Why I’m pro Brussels: He’s such a fan of homegrown, super-healthy sprouts that Monty Don says no Christmas dinner’s complete without them
- Monty Don argues no Christmas dinner is complete without Brussels sprouts
- He says the vegetables can lower cholesterol and may help prevent cancers
- He advises preparing the ground to plant sprouts the previous autumn
- Monty also unveiled holly (Ilex aquifolium) as this week’s plant
When I was growing up in the 1960s, Brussels sprouts had a bad press.
They tended to be soggy, sulphurous and the curse of school dinners, and served pretty much all winter.
I have not done any scientific testing but I suspect that is less true nowadays and certainly I regard Christmas dinner as incomplete without them.
The truth is that a properly cooked sprout that is still firm to the knife or bite is delicious, as well as being very healthy – sprouts are packed with vitamins A and C, are rich in folic acid, they lower cholesterol and may help prevent cancers.
In a sense sprouts are cabbages, although they do not occur naturally but have been selectively bred to produce a series of buds growing directly off the main stem inside the large loose leaves.
Monty Don (pictured with his sprouts) advises spaces of 50cm to a metre between each plant when growing sprouts
Mind you, cabbage heads do not occur naturally either and were bred from the natural cabbage, Brassica oleracea, which is native to the Mediterranean and has been cultivated for at least 2,500 years, producing loose leaves along the lines of a spring cabbage or kale.
Sprouts are thought to have been developed in Belgium – hence the name – in the 16th century and were hardly known outside France and Belgium until the 19th century when the first documented British recipe appears, from Eliza Acton in 1845.
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They became popular after the First World War, so the ‘tradition’ of serving them at Christmas with the turkey is, like many cherished traditions, a relatively modern invention. No matter.
Sprouts will be a key part of the Don family Christmas, as they will in many other households in Britain.
I grow them in the same way and rhythm as my winter brassicas.
I sow seeds into plugs in March or April, potting the emerging seedlings on into 3in pots then planting them into their final position in June or July.
Monty’s plant of the week: Holly (Ilex aquifolium)
A native evergreen, holly is a fixture of all British landscapes.
It can grow to a tree of 80ft but also clips well to form a dense evergreen hedge or topiary.
Monty chose holly (pictured) as this week’s plant for its fixture place across all British landscapes
There are more than 400 species of holly, but not all carry berries.
Males don’t and females only do if there’s a male nearby – note ‘Golden Queen’ is actually male and ‘Golden King’ is female.
Holly grows best in moist, rich soil with good sunlight.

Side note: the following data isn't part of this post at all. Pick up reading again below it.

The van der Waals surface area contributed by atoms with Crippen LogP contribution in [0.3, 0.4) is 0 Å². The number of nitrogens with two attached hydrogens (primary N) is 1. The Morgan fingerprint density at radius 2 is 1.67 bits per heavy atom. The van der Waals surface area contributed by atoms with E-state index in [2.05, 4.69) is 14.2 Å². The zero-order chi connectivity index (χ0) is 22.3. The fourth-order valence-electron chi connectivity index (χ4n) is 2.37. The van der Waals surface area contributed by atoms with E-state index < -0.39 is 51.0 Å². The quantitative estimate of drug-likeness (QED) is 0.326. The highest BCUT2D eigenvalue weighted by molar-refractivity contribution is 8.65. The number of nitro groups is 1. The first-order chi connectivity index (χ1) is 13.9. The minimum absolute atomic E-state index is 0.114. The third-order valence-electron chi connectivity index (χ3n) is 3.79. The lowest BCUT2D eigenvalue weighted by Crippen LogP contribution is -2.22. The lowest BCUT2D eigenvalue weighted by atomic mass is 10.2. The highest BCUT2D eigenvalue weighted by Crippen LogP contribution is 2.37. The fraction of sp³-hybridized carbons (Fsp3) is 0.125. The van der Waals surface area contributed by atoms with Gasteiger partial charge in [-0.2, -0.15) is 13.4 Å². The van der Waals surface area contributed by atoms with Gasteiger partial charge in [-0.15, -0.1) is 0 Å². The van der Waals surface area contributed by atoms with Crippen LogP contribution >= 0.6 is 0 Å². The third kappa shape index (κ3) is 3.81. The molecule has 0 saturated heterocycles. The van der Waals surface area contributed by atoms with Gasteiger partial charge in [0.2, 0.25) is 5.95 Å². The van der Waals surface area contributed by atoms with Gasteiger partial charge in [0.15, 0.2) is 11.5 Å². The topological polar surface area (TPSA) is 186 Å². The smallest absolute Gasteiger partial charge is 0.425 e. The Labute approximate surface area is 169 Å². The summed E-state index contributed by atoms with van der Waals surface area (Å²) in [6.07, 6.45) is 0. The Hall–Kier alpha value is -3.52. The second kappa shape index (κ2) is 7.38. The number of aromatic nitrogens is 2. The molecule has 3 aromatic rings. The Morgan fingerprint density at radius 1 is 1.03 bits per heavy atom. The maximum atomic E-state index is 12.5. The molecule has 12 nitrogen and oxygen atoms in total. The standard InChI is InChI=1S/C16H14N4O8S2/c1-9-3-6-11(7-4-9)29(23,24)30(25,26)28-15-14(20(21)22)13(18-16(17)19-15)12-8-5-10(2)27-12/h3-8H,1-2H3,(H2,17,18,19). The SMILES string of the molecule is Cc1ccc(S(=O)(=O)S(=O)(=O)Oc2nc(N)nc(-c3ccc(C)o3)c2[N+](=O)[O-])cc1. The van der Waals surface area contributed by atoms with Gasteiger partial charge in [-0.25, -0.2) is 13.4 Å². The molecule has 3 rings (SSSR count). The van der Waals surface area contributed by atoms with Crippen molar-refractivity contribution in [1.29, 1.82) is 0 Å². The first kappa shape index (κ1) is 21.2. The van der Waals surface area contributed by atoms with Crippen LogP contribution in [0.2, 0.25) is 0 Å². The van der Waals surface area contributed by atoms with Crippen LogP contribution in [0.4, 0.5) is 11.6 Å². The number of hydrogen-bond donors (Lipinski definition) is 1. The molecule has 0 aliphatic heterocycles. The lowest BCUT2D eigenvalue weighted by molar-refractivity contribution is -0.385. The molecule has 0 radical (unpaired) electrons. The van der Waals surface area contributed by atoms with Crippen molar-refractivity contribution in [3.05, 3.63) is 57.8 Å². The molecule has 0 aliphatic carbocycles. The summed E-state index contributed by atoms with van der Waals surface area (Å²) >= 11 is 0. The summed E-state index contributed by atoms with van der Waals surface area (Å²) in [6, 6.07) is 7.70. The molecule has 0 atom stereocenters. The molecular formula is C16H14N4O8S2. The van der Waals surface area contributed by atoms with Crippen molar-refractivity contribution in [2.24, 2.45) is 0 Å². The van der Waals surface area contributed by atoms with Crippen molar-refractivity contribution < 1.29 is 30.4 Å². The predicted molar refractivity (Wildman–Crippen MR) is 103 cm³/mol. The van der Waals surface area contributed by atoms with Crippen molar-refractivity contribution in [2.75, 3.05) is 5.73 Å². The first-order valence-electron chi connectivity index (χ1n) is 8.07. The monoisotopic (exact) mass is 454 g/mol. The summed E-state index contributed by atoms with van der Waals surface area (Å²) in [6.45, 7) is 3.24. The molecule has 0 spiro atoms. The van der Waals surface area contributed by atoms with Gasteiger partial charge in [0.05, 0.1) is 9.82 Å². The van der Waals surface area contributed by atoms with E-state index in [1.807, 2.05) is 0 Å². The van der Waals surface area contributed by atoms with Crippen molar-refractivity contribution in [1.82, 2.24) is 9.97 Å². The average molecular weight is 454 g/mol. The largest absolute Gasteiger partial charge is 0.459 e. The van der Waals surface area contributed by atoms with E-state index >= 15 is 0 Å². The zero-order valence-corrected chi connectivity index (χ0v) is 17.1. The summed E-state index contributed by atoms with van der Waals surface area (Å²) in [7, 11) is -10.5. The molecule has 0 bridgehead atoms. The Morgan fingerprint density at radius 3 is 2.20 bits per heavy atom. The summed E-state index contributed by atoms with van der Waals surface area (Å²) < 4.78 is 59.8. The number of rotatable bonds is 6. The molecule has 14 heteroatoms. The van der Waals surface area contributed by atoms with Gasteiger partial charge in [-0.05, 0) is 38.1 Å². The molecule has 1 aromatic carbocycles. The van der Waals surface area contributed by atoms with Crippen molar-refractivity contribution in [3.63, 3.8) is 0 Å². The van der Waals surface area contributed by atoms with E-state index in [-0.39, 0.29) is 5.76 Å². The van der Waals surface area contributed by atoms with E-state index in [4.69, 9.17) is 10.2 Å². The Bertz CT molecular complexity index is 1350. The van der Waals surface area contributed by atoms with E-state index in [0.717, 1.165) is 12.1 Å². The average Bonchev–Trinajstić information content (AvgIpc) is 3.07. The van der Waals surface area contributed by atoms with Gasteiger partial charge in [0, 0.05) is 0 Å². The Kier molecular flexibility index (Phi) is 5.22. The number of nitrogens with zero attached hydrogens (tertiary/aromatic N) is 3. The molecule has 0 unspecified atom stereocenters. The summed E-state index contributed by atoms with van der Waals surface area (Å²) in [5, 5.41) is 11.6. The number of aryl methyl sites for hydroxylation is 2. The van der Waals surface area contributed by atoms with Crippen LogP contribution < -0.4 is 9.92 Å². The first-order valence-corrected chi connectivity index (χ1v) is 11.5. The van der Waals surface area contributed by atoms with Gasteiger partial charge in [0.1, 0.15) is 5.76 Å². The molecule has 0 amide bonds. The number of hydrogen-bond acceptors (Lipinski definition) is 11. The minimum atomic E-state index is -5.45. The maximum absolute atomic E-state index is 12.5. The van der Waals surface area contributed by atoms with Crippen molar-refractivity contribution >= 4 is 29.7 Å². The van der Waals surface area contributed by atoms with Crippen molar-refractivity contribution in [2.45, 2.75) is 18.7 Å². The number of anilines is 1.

Water well for the first few years.
It may shed leaves after planting but if a mature holly drops leaves at any time other than spring then it needs a good soak.
As part of the vegetable crop rotation, they are ideal for following on after broad beans or early peas, but any well-manured soil will do.
Like all brassicas they do not like acidic conditions so mushroom compost or lime is helpful on ericaceous soil.
Ideally the ground should be composted or manured the previous autumn and limed just before planting rather than both added at the same time.
Garden compost raked into the soil before planting will help greatly.
This year I have grown only a variety called ‘Montgomery’ which are F1, meaning they are selected as being exceptionally vigorous and healthy but do not produce seed that will come true (produce a similar plant).
By and large I tend to avoid F1 seeds as they are much more expensive and in principle I like to collect seed, but with sprouts these have a big advantage in that the buds tend not to ‘blow’ so easily – that is, explode out from their tight buds before they are ready to be harvested – and are much more disease resistant.
The wider you space the plants in soil, the bigger the resulting sprouts will be, but 50cm to a metre between each plant is about right.
The gaps can be used for salad crops while the sprouts grow.
Keep the growing plants well watered and stake them before they flop under their own weight.
As autumn progresses, remove leaves that yellow or need to be thinned out to prevent the plants becoming crowded, but some should be left in exposed sites as protection for the emerging sprouts.
Cold improves the flavour down to -10ºC, so the best pickings are after the first hard frosts.
If the weather turns really cold, cut the whole stem, remove the leaves and hang it up in a cool, dark place for up to a month.
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